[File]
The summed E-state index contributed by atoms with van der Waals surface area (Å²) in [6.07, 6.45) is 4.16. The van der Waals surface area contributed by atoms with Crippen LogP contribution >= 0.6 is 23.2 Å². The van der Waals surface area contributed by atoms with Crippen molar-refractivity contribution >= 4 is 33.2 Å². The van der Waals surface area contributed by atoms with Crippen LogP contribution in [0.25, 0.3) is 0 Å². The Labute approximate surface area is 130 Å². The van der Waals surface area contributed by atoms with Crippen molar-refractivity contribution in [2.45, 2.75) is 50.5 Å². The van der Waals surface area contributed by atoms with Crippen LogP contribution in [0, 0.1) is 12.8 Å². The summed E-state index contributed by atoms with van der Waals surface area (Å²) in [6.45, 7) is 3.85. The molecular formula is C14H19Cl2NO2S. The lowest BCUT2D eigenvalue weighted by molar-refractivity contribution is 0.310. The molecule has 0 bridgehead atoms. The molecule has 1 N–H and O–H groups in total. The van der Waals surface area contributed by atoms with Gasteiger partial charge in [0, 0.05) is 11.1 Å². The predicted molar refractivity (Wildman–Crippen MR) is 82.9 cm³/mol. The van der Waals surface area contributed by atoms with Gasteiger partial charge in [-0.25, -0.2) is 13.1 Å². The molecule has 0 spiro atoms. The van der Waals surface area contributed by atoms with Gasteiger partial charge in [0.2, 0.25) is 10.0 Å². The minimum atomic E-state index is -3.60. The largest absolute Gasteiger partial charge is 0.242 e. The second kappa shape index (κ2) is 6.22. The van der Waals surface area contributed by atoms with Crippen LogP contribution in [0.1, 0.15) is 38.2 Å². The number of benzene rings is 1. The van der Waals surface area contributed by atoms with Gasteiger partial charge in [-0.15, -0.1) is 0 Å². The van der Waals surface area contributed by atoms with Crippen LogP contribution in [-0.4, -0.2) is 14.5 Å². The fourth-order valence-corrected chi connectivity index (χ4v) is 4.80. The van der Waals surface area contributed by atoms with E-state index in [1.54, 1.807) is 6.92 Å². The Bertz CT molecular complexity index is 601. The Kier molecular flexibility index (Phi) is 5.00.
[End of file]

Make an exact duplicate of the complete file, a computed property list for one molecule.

The summed E-state index contributed by atoms with van der Waals surface area (Å²) in [6.07, 6.45) is 4.16. The van der Waals surface area contributed by atoms with Crippen LogP contribution >= 0.6 is 23.2 Å². The van der Waals surface area contributed by atoms with Crippen molar-refractivity contribution >= 4 is 33.2 Å². The van der Waals surface area contributed by atoms with Crippen LogP contribution in [0.25, 0.3) is 0 Å². The Labute approximate surface area is 130 Å². The van der Waals surface area contributed by atoms with Crippen molar-refractivity contribution in [2.45, 2.75) is 50.5 Å². The van der Waals surface area contributed by atoms with Crippen LogP contribution in [0, 0.1) is 12.8 Å². The summed E-state index contributed by atoms with van der Waals surface area (Å²) in [6.45, 7) is 3.85. The molecular formula is C14H19Cl2NO2S. The lowest BCUT2D eigenvalue weighted by molar-refractivity contribution is 0.310. The molecule has 0 bridgehead atoms. The molecule has 1 N–H and O–H groups in total. The van der Waals surface area contributed by atoms with Gasteiger partial charge in [0, 0.05) is 11.1 Å². The predicted molar refractivity (Wildman–Crippen MR) is 82.9 cm³/mol. The van der Waals surface area contributed by atoms with Gasteiger partial charge in [-0.25, -0.2) is 13.1 Å². The molecule has 0 spiro atoms. The van der Waals surface area contributed by atoms with Gasteiger partial charge in [0.2, 0.25) is 10.0 Å². The minimum atomic E-state index is -3.60. The largest absolute Gasteiger partial charge is 0.242 e. The second kappa shape index (κ2) is 6.22. The van der Waals surface area contributed by atoms with Crippen LogP contribution in [0.1, 0.15) is 38.2 Å². The number of benzene rings is 1. The van der Waals surface area contributed by atoms with Gasteiger partial charge in [-0.15, -0.1) is 0 Å². The van der Waals surface area contributed by atoms with Crippen LogP contribution in [-0.4, -0.2) is 14.5 Å². The fourth-order valence-corrected chi connectivity index (χ4v) is 4.80. The van der Waals surface area contributed by atoms with E-state index in [1.54, 1.807) is 6.92 Å². The Bertz CT molecular complexity index is 601. The Kier molecular flexibility index (Phi) is 5.00.